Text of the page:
Slowly He Walked; Step-by-Step, Inch-by-Inch


Sergeant Major
Aug 6, 2016

The Niagara River
June 30, 1859
(Public Domain)

Jean François Gravelet was born on February 28, 1824 in Saint-Omer, Pas-de-Calais, France. At a young age he demonstrated an amazing skill in acrobatics. By the age of five he was sent to École de Gymnase in Lyon and within a year was performing and billed as “The Boy Wonder”.

Gravelet came to the United States in 1855 at the invitation of William Niblo a theater owner in New York City. He was introduced as George Blondin and was successful but by 1859 he was ready to push his celebrity status to the stratosphere. He decided he was going to cross the Niagara River on a tightrope, 1,100 feet long, 3.25 inches wide and 160 feet above the water without a net to catch him if he fell.


(Public Domain)

It was such a success that he continued to cross the Niagara with various theatrical stunts including: blindfolded, in a sack, on stilts, carrying a man on his back, and carrying a small stove, sitting down midway on the tightrope while he cooked and ate an omelette. On July 15 he walked backwards on the tightrope to Canada and come back to the United States side pushing a wheelbarrow. The crowds were wowed and enthusiastic and begged for more after that walk. Blondin asked the awed crowd “Who will get in the wheelbarrow?”, he had no volunteers. {3}

Blondin was in London when he died - not from a tragic fall - but from diabetes. He was seventy-two. He made a name for himself in the United States with his daring tightrope expertise. His famous wheelbarrow tightrope act made its way to 1864 Presidential election when President Abraham Lincoln made the claim the he felt like:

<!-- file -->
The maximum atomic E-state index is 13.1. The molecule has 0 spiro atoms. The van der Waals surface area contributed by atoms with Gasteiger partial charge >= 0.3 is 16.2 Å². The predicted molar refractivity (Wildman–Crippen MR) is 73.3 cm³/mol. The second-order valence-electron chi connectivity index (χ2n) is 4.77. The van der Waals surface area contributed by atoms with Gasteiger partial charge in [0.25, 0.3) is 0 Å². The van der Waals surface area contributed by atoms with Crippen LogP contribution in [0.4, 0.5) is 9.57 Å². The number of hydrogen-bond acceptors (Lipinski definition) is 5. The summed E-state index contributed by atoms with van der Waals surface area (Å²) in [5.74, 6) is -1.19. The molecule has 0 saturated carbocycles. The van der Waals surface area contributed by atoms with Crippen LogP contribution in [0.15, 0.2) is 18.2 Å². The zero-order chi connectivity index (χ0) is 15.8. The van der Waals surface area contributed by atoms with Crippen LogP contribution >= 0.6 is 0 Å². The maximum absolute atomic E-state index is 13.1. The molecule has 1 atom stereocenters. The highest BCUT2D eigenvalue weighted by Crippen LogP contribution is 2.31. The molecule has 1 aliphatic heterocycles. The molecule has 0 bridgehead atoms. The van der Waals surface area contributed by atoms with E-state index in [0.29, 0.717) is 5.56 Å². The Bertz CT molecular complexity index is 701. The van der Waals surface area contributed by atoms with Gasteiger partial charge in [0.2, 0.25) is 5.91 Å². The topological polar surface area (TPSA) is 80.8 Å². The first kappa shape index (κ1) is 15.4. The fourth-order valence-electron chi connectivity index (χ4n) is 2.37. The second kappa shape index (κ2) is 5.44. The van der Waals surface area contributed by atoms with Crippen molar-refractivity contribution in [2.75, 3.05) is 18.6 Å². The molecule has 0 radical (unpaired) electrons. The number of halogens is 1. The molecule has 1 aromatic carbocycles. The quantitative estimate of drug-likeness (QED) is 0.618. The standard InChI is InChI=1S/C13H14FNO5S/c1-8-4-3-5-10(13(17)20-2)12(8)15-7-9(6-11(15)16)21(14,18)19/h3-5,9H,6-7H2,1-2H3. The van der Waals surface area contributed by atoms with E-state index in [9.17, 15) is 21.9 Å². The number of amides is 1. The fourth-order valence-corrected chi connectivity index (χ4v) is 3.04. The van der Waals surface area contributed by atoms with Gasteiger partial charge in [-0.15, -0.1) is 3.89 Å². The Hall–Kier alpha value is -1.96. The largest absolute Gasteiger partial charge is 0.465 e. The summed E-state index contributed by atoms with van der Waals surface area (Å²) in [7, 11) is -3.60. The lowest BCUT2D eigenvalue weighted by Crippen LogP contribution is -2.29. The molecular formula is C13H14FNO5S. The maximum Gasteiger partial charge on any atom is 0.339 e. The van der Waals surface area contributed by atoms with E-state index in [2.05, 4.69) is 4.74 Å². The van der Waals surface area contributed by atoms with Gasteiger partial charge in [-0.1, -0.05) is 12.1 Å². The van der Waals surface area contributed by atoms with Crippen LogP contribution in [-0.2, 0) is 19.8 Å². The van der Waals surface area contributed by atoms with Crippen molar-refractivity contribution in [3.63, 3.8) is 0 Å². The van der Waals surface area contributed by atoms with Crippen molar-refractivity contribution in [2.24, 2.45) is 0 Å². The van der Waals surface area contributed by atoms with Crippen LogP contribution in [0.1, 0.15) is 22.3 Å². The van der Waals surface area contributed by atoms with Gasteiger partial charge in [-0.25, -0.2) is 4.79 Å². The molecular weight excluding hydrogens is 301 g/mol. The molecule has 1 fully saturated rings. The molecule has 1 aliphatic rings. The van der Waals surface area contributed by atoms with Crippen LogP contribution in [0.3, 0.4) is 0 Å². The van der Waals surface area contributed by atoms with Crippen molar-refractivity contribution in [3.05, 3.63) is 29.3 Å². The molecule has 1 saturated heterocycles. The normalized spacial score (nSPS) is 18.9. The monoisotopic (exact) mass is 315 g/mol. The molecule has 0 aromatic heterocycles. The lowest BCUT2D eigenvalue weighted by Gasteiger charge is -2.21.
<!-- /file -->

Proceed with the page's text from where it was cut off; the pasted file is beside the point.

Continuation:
"Blondin on the tightrope, with all that was valuable to America in the wheelbarrow he was pushing before him.” (4)

In the September 1, 1864 edition of "Harper's Weekly Budget of Fun" this political cartoon appeared


(Public Domain)

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4. "The Political Blondin". Harper's Weekly
Wikipedia - Photos

JPK Huson 1863

Brev. Brig. Gen'l
Feb 14, 2012
Central Pennsylvania
Harry Colcord (his manager) has the distinction of being the first man to cross the Niagara River by piggyback and two pictures to show how it was done

That. Is. Crazy. Thanks for posting that although it gave me the willies, can you imagine? He has to have had some specific collection of gifts- no idea where to begin guessing what they'd be, to do what he did.